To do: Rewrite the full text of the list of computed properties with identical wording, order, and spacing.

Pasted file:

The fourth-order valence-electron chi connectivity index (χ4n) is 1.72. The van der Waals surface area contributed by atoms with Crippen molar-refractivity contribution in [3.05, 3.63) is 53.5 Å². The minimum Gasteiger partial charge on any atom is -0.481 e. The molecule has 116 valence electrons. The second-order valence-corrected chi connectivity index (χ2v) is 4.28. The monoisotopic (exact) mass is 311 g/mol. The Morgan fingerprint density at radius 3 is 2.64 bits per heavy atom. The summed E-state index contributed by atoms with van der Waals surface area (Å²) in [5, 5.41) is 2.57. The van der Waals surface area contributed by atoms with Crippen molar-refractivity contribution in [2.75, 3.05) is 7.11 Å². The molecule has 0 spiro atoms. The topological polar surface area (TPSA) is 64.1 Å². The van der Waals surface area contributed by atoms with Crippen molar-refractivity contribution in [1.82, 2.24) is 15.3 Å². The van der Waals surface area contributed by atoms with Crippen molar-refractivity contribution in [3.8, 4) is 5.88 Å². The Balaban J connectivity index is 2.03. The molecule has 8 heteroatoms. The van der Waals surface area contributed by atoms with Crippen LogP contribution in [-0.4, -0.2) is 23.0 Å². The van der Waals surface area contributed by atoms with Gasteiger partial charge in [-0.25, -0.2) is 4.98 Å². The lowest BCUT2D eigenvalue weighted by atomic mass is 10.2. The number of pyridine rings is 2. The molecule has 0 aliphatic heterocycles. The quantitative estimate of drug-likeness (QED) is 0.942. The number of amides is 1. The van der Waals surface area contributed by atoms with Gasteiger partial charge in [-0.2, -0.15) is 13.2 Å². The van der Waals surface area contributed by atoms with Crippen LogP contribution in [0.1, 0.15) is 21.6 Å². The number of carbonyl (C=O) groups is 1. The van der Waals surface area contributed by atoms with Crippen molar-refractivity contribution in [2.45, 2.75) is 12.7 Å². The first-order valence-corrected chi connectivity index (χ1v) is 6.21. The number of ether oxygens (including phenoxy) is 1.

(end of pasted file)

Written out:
The fourth-order valence-electron chi connectivity index (χ4n) is 1.72. The van der Waals surface area contributed by atoms with Crippen molar-refractivity contribution in [3.05, 3.63) is 53.5 Å². The minimum Gasteiger partial charge on any atom is -0.481 e. The molecule has 116 valence electrons. The second-order valence-corrected chi connectivity index (χ2v) is 4.28. The monoisotopic (exact) mass is 311 g/mol. The Morgan fingerprint density at radius 3 is 2.64 bits per heavy atom. The summed E-state index contributed by atoms with van der Waals surface area (Å²) in [5, 5.41) is 2.57. The van der Waals surface area contributed by atoms with Crippen molar-refractivity contribution in [2.75, 3.05) is 7.11 Å². The molecule has 0 spiro atoms. The topological polar surface area (TPSA) is 64.1 Å². The van der Waals surface area contributed by atoms with Crippen molar-refractivity contribution in [1.82, 2.24) is 15.3 Å². The van der Waals surface area contributed by atoms with Crippen molar-refractivity contribution in [3.8, 4) is 5.88 Å². The Balaban J connectivity index is 2.03. The molecule has 8 heteroatoms. The van der Waals surface area contributed by atoms with Crippen LogP contribution in [-0.4, -0.2) is 23.0 Å². The van der Waals surface area contributed by atoms with Gasteiger partial charge in [-0.25, -0.2) is 4.98 Å². The lowest BCUT2D eigenvalue weighted by atomic mass is 10.2. The number of pyridine rings is 2. The molecule has 0 aliphatic heterocycles. The quantitative estimate of drug-likeness (QED) is 0.942. The number of amides is 1. The van der Waals surface area contributed by atoms with Gasteiger partial charge in [-0.2, -0.15) is 13.2 Å². The van der Waals surface area contributed by atoms with Crippen LogP contribution in [0.1, 0.15) is 21.6 Å². The number of carbonyl (C=O) groups is 1. The van der Waals surface area contributed by atoms with Crippen molar-refractivity contribution in [2.45, 2.75) is 12.7 Å². The first-order valence-corrected chi connectivity index (χ1v) is 6.21. The number of ether oxygens (including phenoxy) is 1.